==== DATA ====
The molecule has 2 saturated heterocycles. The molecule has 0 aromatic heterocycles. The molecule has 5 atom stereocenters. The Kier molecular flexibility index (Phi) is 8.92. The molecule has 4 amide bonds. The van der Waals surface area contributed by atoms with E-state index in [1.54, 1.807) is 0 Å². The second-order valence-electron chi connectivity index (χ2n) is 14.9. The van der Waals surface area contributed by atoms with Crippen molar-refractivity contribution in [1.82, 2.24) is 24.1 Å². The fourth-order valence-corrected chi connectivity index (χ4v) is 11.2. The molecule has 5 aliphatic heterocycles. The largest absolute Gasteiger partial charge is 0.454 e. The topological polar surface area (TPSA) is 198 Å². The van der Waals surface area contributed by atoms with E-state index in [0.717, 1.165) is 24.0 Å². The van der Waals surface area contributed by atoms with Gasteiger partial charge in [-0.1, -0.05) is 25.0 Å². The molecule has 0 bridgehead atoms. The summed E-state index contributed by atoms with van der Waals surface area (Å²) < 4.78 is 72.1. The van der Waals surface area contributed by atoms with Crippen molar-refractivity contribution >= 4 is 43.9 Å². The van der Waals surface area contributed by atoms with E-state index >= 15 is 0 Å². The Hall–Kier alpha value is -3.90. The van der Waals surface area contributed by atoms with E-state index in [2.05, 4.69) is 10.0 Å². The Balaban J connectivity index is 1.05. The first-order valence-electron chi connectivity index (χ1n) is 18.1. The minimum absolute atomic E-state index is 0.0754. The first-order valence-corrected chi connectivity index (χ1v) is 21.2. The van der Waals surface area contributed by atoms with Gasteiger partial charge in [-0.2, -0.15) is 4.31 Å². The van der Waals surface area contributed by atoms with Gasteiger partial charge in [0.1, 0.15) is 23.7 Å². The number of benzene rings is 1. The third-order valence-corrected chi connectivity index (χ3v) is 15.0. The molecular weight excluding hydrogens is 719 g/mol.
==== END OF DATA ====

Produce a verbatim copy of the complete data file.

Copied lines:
The molecule has 2 saturated heterocycles. The molecule has 0 aromatic heterocycles. The molecule has 5 atom stereocenters. The Kier molecular flexibility index (Phi) is 8.92. The molecule has 4 amide bonds. The van der Waals surface area contributed by atoms with E-state index in [1.54, 1.807) is 0 Å². The second-order valence-electron chi connectivity index (χ2n) is 14.9. The van der Waals surface area contributed by atoms with Crippen molar-refractivity contribution in [1.82, 2.24) is 24.1 Å². The fourth-order valence-corrected chi connectivity index (χ4v) is 11.2. The molecule has 5 aliphatic heterocycles. The largest absolute Gasteiger partial charge is 0.454 e. The topological polar surface area (TPSA) is 198 Å². The van der Waals surface area contributed by atoms with E-state index in [0.717, 1.165) is 24.0 Å². The van der Waals surface area contributed by atoms with Gasteiger partial charge in [-0.1, -0.05) is 25.0 Å². The molecule has 0 bridgehead atoms. The summed E-state index contributed by atoms with van der Waals surface area (Å²) < 4.78 is 72.1. The van der Waals surface area contributed by atoms with Crippen molar-refractivity contribution >= 4 is 43.9 Å². The van der Waals surface area contributed by atoms with E-state index >= 15 is 0 Å². The Hall–Kier alpha value is -3.90. The van der Waals surface area contributed by atoms with E-state index in [2.05, 4.69) is 10.0 Å². The Balaban J connectivity index is 1.05. The first-order valence-electron chi connectivity index (χ1n) is 18.1. The minimum absolute atomic E-state index is 0.0754. The first-order valence-corrected chi connectivity index (χ1v) is 21.2. The van der Waals surface area contributed by atoms with Gasteiger partial charge in [-0.2, -0.15) is 4.31 Å². The van der Waals surface area contributed by atoms with Gasteiger partial charge in [0.1, 0.15) is 23.7 Å². The number of benzene rings is 1. The third-order valence-corrected chi connectivity index (χ3v) is 15.0. The molecular weight excluding hydrogens is 719 g/mol.